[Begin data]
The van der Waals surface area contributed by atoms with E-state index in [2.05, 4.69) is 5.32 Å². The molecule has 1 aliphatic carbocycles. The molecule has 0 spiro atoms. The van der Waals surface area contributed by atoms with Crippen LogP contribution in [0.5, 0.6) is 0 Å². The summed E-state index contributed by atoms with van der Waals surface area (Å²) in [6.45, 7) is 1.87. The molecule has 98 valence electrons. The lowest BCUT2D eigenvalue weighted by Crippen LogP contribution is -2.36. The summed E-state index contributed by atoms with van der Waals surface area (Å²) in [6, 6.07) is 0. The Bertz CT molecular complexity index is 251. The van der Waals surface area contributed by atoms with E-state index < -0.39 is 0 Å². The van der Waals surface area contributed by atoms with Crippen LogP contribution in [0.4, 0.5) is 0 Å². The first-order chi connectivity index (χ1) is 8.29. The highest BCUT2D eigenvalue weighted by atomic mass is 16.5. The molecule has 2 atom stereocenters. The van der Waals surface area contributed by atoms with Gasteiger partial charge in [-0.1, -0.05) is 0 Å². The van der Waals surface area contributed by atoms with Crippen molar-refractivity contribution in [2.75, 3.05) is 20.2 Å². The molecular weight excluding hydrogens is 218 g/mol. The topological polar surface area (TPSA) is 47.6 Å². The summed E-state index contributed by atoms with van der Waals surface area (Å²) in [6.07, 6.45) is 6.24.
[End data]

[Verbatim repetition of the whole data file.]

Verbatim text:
The van der Waals surface area contributed by atoms with E-state index in [2.05, 4.69) is 5.32 Å². The molecule has 1 aliphatic carbocycles. The molecule has 0 spiro atoms. The van der Waals surface area contributed by atoms with Crippen LogP contribution in [0.5, 0.6) is 0 Å². The summed E-state index contributed by atoms with van der Waals surface area (Å²) in [6.45, 7) is 1.87. The molecule has 98 valence electrons. The lowest BCUT2D eigenvalue weighted by Crippen LogP contribution is -2.36. The summed E-state index contributed by atoms with van der Waals surface area (Å²) in [6, 6.07) is 0. The Bertz CT molecular complexity index is 251. The van der Waals surface area contributed by atoms with E-state index < -0.39 is 0 Å². The van der Waals surface area contributed by atoms with Crippen LogP contribution in [0.4, 0.5) is 0 Å². The first-order chi connectivity index (χ1) is 8.29. The highest BCUT2D eigenvalue weighted by atomic mass is 16.5. The molecule has 2 atom stereocenters. The van der Waals surface area contributed by atoms with Gasteiger partial charge in [-0.1, -0.05) is 0 Å². The van der Waals surface area contributed by atoms with Crippen molar-refractivity contribution in [2.75, 3.05) is 20.2 Å². The molecular weight excluding hydrogens is 218 g/mol. The topological polar surface area (TPSA) is 47.6 Å². The summed E-state index contributed by atoms with van der Waals surface area (Å²) in [6.07, 6.45) is 6.24.